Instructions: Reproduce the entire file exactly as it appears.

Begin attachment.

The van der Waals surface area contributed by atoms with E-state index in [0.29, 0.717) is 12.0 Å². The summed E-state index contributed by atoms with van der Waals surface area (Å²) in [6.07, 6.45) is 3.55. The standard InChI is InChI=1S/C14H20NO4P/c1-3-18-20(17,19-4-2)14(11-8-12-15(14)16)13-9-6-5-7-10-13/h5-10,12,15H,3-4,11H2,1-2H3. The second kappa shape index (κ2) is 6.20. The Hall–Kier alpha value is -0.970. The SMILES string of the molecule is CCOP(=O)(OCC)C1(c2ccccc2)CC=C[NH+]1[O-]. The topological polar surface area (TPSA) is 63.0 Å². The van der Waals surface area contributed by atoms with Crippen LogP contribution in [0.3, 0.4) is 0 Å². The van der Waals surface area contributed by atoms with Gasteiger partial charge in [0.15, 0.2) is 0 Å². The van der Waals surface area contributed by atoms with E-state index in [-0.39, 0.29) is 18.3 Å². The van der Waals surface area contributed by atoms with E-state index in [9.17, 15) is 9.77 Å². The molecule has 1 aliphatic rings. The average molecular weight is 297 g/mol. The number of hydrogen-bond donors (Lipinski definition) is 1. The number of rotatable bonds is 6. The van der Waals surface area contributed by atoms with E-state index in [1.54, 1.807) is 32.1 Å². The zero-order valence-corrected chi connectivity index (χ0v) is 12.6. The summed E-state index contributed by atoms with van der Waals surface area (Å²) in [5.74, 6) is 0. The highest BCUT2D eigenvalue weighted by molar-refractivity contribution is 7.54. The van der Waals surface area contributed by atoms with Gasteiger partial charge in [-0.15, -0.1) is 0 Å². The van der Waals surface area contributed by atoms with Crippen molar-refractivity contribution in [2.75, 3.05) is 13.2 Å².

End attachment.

The van der Waals surface area contributed by atoms with E-state index in [0.29, 0.717) is 12.0 Å². The summed E-state index contributed by atoms with van der Waals surface area (Å²) in [6.07, 6.45) is 3.55. The standard InChI is InChI=1S/C14H20NO4P/c1-3-18-20(17,19-4-2)14(11-8-12-15(14)16)13-9-6-5-7-10-13/h5-10,12,15H,3-4,11H2,1-2H3. The second kappa shape index (κ2) is 6.20. The Hall–Kier alpha value is -0.970. The SMILES string of the molecule is CCOP(=O)(OCC)C1(c2ccccc2)CC=C[NH+]1[O-]. The topological polar surface area (TPSA) is 63.0 Å². The van der Waals surface area contributed by atoms with Crippen LogP contribution in [0.3, 0.4) is 0 Å². The van der Waals surface area contributed by atoms with Gasteiger partial charge in [0.15, 0.2) is 0 Å². The van der Waals surface area contributed by atoms with E-state index in [-0.39, 0.29) is 18.3 Å². The van der Waals surface area contributed by atoms with E-state index in [9.17, 15) is 9.77 Å². The molecule has 1 aliphatic rings. The average molecular weight is 297 g/mol. The number of hydrogen-bond donors (Lipinski definition) is 1. The number of rotatable bonds is 6. The van der Waals surface area contributed by atoms with E-state index in [1.54, 1.807) is 32.1 Å². The zero-order valence-corrected chi connectivity index (χ0v) is 12.6. The summed E-state index contributed by atoms with van der Waals surface area (Å²) in [5.74, 6) is 0. The highest BCUT2D eigenvalue weighted by molar-refractivity contribution is 7.54. The van der Waals surface area contributed by atoms with Gasteiger partial charge in [-0.15, -0.1) is 0 Å². The van der Waals surface area contributed by atoms with Crippen molar-refractivity contribution in [2.75, 3.05) is 13.2 Å².